The right hon. Gentleman did not admit it. This was the first time during the controversy of three years that he had ever raised his voice in protest, and it was rather a belated protest. Again and again it had been asserted in that House, and it had been admitted on all hands that the object of the special legislation was to restrict the Chinese to a greater degree than would otherwise be permitted by law. In the case of the Indians this was not so. They were, it was true, subject to certain disabilities, but they were not so violently in conflict with British principles of liberty. It was impossible to make the bargain suggested in regard to the Chinese, and it was not done. It was also impossible to make the bargain in regard to the Indians, and that was not done. It had been said that there was no precedent for this proposal, and that good faith would not be kept. It was true that there was no precedent for the state of things they saw to-day in the Transvaal. Again and again this country had waged war, but never before so soon after annexing a country had they given it complete self-government.


said the hon. Baronet who represented the City of London did not approve of granting self-government to the Transvaal so soon. He had said so all along and they admired his courage and consistency, but the vast majority of the people of this country did approve of it, and thought the granting of self-government was a wise and statesmanlike act. They were fortified in that view by the opinion of the right hon. Gentleman the Member for West Birmingham. He did not believe that because people were so recently in arms against us that they were more likely to break faith with us on that account. There were some people who believed that it would have been wiser to have maintained what was known as the Lyttelton constitution for another twenty years. [OPPOSITION cries of "No."] Then for how long?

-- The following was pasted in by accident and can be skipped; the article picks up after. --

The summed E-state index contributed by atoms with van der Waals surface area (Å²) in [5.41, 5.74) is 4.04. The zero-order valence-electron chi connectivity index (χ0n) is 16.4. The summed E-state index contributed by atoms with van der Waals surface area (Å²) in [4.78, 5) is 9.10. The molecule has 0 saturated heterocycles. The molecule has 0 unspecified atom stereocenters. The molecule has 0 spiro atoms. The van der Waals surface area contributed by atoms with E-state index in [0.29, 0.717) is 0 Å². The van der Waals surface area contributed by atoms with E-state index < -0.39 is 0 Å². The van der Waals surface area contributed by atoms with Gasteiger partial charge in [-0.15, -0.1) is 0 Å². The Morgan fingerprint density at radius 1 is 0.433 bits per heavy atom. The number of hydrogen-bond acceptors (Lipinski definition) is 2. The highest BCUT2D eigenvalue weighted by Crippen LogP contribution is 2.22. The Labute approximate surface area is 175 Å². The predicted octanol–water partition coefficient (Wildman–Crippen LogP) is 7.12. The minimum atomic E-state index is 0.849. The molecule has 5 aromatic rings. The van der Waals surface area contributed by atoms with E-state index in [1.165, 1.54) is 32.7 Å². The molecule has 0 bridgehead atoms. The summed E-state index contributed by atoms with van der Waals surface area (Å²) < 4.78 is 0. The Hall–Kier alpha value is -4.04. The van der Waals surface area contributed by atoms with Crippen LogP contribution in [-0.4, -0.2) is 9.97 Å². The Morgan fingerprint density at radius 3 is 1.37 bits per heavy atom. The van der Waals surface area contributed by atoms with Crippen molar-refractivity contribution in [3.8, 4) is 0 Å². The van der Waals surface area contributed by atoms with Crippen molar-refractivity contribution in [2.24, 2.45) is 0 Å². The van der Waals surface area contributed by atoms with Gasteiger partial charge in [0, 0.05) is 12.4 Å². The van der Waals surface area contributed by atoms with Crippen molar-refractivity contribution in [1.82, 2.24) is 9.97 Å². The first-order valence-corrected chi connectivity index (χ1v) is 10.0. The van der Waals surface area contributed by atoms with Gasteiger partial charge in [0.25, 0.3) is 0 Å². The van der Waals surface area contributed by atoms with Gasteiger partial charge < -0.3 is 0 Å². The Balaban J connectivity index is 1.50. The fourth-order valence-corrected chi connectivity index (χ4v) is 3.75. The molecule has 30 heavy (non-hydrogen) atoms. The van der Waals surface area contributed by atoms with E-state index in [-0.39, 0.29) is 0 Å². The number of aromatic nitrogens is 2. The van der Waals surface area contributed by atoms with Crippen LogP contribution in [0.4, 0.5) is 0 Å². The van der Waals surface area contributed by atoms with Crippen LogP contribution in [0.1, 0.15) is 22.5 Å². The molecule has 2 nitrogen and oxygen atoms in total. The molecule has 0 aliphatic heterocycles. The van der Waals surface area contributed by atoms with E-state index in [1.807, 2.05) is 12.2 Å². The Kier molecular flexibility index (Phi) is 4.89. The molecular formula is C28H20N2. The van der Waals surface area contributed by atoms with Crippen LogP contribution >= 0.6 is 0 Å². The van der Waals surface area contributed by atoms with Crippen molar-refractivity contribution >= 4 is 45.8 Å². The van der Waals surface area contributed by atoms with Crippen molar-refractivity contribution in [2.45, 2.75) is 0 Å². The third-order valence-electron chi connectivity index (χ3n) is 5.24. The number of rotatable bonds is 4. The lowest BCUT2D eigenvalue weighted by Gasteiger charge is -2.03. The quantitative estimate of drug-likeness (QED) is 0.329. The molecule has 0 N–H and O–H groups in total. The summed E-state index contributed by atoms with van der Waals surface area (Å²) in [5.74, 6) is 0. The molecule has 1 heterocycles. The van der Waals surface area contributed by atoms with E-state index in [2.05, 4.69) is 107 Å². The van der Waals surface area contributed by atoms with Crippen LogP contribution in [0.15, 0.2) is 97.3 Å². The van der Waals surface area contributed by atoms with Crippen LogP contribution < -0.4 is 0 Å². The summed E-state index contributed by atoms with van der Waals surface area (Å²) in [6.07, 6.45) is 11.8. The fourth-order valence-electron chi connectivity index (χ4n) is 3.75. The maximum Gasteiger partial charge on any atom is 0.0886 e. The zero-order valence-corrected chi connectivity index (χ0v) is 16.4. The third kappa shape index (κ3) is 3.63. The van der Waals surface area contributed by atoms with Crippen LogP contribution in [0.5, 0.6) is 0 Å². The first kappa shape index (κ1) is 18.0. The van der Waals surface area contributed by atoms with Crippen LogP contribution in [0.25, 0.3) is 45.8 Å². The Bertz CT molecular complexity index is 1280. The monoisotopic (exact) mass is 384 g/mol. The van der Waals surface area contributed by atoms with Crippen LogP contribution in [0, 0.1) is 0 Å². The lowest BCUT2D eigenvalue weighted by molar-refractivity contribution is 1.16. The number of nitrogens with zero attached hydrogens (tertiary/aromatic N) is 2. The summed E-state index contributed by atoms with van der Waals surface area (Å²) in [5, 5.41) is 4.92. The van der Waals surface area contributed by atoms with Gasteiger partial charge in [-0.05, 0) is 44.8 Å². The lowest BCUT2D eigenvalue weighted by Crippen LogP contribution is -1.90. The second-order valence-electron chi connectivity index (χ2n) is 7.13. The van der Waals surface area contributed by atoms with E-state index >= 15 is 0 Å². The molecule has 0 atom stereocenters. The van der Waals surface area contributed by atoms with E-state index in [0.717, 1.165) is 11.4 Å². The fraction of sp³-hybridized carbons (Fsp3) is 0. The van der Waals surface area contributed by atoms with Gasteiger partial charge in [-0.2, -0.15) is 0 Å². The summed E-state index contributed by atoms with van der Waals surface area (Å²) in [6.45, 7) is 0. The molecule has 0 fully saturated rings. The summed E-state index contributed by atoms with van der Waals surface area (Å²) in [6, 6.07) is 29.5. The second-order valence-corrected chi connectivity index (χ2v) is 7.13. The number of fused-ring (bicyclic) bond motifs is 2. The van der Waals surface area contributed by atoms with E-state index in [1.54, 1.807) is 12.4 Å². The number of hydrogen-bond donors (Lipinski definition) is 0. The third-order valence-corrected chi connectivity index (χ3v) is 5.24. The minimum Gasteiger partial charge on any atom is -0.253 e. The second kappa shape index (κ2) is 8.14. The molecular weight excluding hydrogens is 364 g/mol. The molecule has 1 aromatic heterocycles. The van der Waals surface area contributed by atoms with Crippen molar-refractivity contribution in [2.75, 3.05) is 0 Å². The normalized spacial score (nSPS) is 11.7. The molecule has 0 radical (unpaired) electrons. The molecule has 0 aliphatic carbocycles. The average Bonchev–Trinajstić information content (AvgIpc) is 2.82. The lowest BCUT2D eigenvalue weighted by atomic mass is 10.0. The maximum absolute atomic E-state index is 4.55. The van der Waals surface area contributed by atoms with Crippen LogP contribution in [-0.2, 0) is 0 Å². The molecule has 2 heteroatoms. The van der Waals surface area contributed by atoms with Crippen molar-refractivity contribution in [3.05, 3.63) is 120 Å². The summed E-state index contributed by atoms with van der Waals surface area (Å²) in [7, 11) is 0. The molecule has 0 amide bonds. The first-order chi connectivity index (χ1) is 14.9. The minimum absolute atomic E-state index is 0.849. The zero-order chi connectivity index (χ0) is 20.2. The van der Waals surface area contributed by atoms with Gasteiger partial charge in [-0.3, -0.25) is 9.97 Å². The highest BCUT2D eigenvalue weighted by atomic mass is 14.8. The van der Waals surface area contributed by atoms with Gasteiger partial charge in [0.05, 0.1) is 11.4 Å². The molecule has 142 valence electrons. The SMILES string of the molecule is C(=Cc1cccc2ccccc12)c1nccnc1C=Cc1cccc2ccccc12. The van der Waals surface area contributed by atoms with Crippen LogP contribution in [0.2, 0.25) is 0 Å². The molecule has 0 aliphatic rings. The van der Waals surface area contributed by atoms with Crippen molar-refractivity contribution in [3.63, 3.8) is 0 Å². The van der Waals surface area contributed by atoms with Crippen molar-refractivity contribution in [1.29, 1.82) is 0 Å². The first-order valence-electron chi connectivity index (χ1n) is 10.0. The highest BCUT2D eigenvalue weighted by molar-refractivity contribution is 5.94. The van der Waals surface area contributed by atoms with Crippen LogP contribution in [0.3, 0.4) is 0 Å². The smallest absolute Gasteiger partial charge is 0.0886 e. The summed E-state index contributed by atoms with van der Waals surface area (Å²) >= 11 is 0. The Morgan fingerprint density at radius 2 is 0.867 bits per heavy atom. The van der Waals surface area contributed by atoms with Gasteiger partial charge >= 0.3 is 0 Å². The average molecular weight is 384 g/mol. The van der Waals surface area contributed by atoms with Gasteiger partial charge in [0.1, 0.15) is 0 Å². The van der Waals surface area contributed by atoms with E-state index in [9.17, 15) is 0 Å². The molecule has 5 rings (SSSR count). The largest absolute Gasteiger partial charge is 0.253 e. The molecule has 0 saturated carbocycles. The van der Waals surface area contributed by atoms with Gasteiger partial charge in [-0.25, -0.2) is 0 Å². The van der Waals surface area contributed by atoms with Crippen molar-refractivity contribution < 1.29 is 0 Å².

said the leaders of the Boer people who had been chosen to govern the country would be their security. The leaders of the Boer people, upon whom they depended for security of this loan, had been chosen in the hard school of a guerilla war; and as these leaders had been most constant and faithful in war they would, he felt sure, be constant and faithful to their pledged word in time of peace. He thought they could trust the Boer leaders to keep their pledged word. From the day the treaty of peace was signed not a shot had been fired, and the Boers had kept their pledge to the letter. There was another ground why it was wise to guarantee this loan if it was so necessary as they had been told that it was. The Chancellor of the Exchequer had said that it was necessary to continue the work which was begun by the £35,000,000 loan, and he thought the House would do well not to squabble over a small matter like this if it was going to be the means of bringing peace and contentment to a country which had been distracted so long.